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Tears of pain as relatives search for Narok bus crash victims

By By CHARLES NGENO and KIPCHUMBA KEMEI | August 31st 2013
The wreckage of the bus that crashed at Ntulele near Narok on Thursday morning.  [PHOTOS: FILE/STANDARD]


Narok, Kenya: Cephas Omondi sits outside the Narok Hospital mortuary staring blankly into space. He has been here since Friday morning. His face tells of his agony. He cannot trace his wife and their two-year-old son.

As relatives identify their dead his wish is to find his wife and son. Just to find them. “My wife Liz and our son Bravel had boarded the bus because they wanted to see me here in Narok where I have been visiting my brother,” said Omondi with tears rolling down his cheeks.

The 26-year-old said he communicated with his wife from the moment she left Nairobi. But at around two, when he felt she should have alighted in Narok, his attempt to reach her were futile as her phone had been switched off.

 “I have looked for them here at the hospital and at the mortuary but cannot trace them. I pray that I find her at Kenyatta National Hospital,” said Omondi.

But for Triza Arochi from Gwasi her pain of losing a relative has  turned to anger. Arochi, who lost a sister and a niece, is angry that the hospital has refused to allow her to take his nephew to a better hospital.

“My sister’s daughter was critically injured but nothing was done until six in the evening. She succumbed to injuries as she was being rushed to the hospital,” said Arochi who fears her nephew might also die if nothing is done. She says she wants him transferred to a facility that is better equipped.

 “The hospital management is just arrogant and the condition of the hospital is pathetic. This is why we are demanding to transfer our nephew,” she said angrily.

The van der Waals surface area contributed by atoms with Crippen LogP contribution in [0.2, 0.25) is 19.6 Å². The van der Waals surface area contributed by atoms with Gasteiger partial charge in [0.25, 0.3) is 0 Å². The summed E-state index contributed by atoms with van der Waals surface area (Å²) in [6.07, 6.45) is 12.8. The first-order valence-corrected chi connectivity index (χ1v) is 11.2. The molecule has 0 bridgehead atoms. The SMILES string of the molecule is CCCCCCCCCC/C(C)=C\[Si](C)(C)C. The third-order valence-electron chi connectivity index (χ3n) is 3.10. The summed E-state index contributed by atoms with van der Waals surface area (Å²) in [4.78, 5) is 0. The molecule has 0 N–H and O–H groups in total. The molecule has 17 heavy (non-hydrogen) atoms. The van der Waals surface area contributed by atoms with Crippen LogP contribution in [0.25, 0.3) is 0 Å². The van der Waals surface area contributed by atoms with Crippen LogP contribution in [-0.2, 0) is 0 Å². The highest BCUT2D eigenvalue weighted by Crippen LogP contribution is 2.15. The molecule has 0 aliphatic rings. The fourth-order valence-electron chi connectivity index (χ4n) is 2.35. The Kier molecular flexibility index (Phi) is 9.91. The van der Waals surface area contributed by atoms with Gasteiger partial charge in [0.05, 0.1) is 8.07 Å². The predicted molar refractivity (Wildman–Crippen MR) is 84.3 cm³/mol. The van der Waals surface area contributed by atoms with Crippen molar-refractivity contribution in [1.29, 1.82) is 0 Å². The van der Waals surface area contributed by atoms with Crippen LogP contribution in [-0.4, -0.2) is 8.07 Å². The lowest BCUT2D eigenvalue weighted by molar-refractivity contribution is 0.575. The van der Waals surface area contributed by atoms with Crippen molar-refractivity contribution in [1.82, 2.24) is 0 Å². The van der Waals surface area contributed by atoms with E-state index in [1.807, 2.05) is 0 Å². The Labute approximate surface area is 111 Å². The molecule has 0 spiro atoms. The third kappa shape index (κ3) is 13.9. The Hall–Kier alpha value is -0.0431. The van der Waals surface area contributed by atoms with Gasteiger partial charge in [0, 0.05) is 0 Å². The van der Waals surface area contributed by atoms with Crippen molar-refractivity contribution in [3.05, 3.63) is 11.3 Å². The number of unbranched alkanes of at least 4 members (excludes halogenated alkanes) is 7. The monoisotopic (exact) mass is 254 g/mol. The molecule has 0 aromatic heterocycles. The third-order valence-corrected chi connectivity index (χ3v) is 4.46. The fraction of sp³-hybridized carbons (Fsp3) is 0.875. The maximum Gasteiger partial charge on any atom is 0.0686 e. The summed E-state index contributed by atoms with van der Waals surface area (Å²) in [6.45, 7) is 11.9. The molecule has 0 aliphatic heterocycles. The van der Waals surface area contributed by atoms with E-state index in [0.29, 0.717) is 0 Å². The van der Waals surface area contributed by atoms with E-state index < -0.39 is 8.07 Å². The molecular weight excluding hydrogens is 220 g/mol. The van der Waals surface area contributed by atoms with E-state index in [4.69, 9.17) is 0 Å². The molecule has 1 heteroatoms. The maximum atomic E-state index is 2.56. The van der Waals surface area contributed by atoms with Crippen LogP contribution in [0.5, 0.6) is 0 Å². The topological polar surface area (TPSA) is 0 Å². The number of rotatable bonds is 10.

For 20-year-old Millie Akinyi and her two-year-old daughter, hers is a tale of miracle. She survived the accident with minor injuries with the daughter having little bruises on the face. “We were going to attend our mother’s funeral back home at Mirogu on Saturday. I lost my sister and lying just on the next bed is my other sister. I see this as God’s miracle,” said Akinyi.

In a quick rejoinder, the county’s Director of Health Dr Wago Dulacha refuted the claims that the hospital was refusing relatives to transfer their kins to better equipped facilities. He said relative are free to take their injured to hospitals of their choice so long as such facilities are recognised.

“For reasons of distance and close supervision relatives can be allowed to transfer their patients. But I can assure you that we can manage the patients we currently have,” he said.

Dulacha said 32 cases had been referred to Kenyatta Hospital while nine patients were still admitted at the hospital.

Meanwhile, authorities at the Narok District Hospital have allowed relatives of the 42 victims of the Ntulele bus crash to collect bodies for burial.

Doctors at the facility Friday worked round the clock to perform postmortems before releasing the bodies to relatives and friends who jammed the congested mortuary, which has the capacity of only 12 bodies.

Dr Waqo Ejersa, the Narok County Director of Health, said there was need to release the bodies because the morgue could not accommodate them.

 “We are going to perform all postmortems today (yesterday) for the bodies to be collected by relatives for burial,” said Ejersa, who added that most bodies were in bad state and required immediate disposal.

He said they are using formalin to preserve the bodies.

Ejersa said two victims of another accident that happened at TMC area near Narok town on Thursday when a lorry rammed into three vehicles succumbed to their injuries while they were receiving treatment at the facility.

“We had a hectic time on Thursday receiving, treating, referring and accommodating the dead in the small morgue. We are today relieved because the workload is easing,” he said.

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